In the recent decision of Cormier v. St. Joseph Communications, the Court of Appeal upheld a motion judge’s finding that when calculating reasonable notice periods, an employee is entitled to include the duration of time they were an dependent contractor. This case highlights the risks posed by evolving employment relationships and the importance of drafting legally defensible termination clauses.
The facts in Cormier are not overly complex. The plaintiff began working for St. Joseph Communications in 1994. St. Joseph Communications was a marketing and advertising company. The plaintiff stated her career via an oral contract of employment. She was a “Freelance Wardrobe Stylist.” She worked on a project or hourly basis. Her job was to select clothing and accessories for models used in her employer’s advertisements and promotions. Between 1996 and 2004, she invoiced the company on a weekly basis as if she was a sole proprietorship. There were no source deductions or withholdings. In 2004, the plaintiff was hired as a Wardrobe Stylist pursuant to a written contract of employment. In 2008, she was promoted to Fashion Studio Producer, with a new written contract.
In 2012, she was promoted again to “Fashion Studio Manager”. She signed a new contract, with a termination clause that stated:
The contract of employment had a termination clause that stated:
- The Company may terminate your employment at its sole discretion, at any time for any reason, without cause, upon providing you the minimum notice, pay in lieu of notice and/or severance pay required by the Ontario Employment Standards Act, 2000, as amended from time to time. You will have no other entitlement to notice of termination, pay in lieu of such notice, and or severance pay.
- In addition to the forgoing and subject the consent of the Company’s insurers, you will be entitled to continue to receive Company benefits (excluding STD and LTD benefits) during the notice period specified above.
The clause also included a line stating “Your receipt of any payments is conditional upon your signing the Company’s form of Release.”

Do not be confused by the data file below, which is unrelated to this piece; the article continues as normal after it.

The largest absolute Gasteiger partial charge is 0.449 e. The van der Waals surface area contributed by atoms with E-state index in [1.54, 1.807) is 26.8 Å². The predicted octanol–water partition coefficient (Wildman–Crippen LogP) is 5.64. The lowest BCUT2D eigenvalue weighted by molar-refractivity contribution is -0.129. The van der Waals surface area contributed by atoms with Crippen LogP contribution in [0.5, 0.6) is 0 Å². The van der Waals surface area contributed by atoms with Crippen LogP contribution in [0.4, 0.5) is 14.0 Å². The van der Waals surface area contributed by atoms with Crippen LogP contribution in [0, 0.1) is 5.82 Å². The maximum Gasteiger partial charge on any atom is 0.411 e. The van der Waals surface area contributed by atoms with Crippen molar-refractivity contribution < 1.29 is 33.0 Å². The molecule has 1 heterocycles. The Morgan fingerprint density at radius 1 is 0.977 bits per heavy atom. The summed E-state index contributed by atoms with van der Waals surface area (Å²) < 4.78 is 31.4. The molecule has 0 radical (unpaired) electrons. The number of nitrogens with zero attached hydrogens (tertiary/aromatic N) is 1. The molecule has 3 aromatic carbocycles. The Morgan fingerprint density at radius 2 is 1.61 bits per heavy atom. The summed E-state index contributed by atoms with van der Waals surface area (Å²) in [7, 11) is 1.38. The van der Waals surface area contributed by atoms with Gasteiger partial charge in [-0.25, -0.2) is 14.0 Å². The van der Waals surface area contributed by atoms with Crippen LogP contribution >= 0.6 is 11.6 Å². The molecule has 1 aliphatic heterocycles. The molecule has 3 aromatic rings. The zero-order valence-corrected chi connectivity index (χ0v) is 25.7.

Ultimately the plaintiff was dismissed from her position due to economic difficulties. At the time of her dismissal she had worked for St. Joseph Communications for 23 years. The plaintiff brought an action for wrongful dismissal, claiming entitlement to reasonable notice and other entitlements that would have accrued during the notice period.
The case was initially dealt with by a summary judgment motion. Although there were multiple issues in dispute, the primary issues we care about for this post were: (1) whether the plaintiff was an independent/dependent contractor or an employee between 1994 and 2004 and (2) whether the termination clause was void, entitling her to reasonable notice.
On the first point, the employer argued that the plaintiff was an independent contractor from 1994 to 2004 and her service should not be considered in assessing her notice period. Independent contractors are not “employees” and are generally not entitled to reasonable notice upon termination. The plaintiff argued that she was an employee from 1994-2004, or if she was a contractor, she was a dependent contractor. Unlike an independent contractor, dependent contractors have been found to be entitled to reasonable notice upon termination. Ultimately the motion judge found that the plaintiff was a dependent contractor due to her near exclusive work relationship with St. Joseph Communications. Ultimately, the judge found that despite there being some indicia of independent contractor relationship, within two years the plaintiff had become a dependent contractor. Notably, there was very little, aside from the form of her payment, that distinguished her years as an employee from her years as a contractor. Interestingly, the judge went on to comment that regardless of whether the plaintiff was an independent or dependent contractor, it would have been wrong in principle to ignore those years of their relationship in determining the reasonable notice period.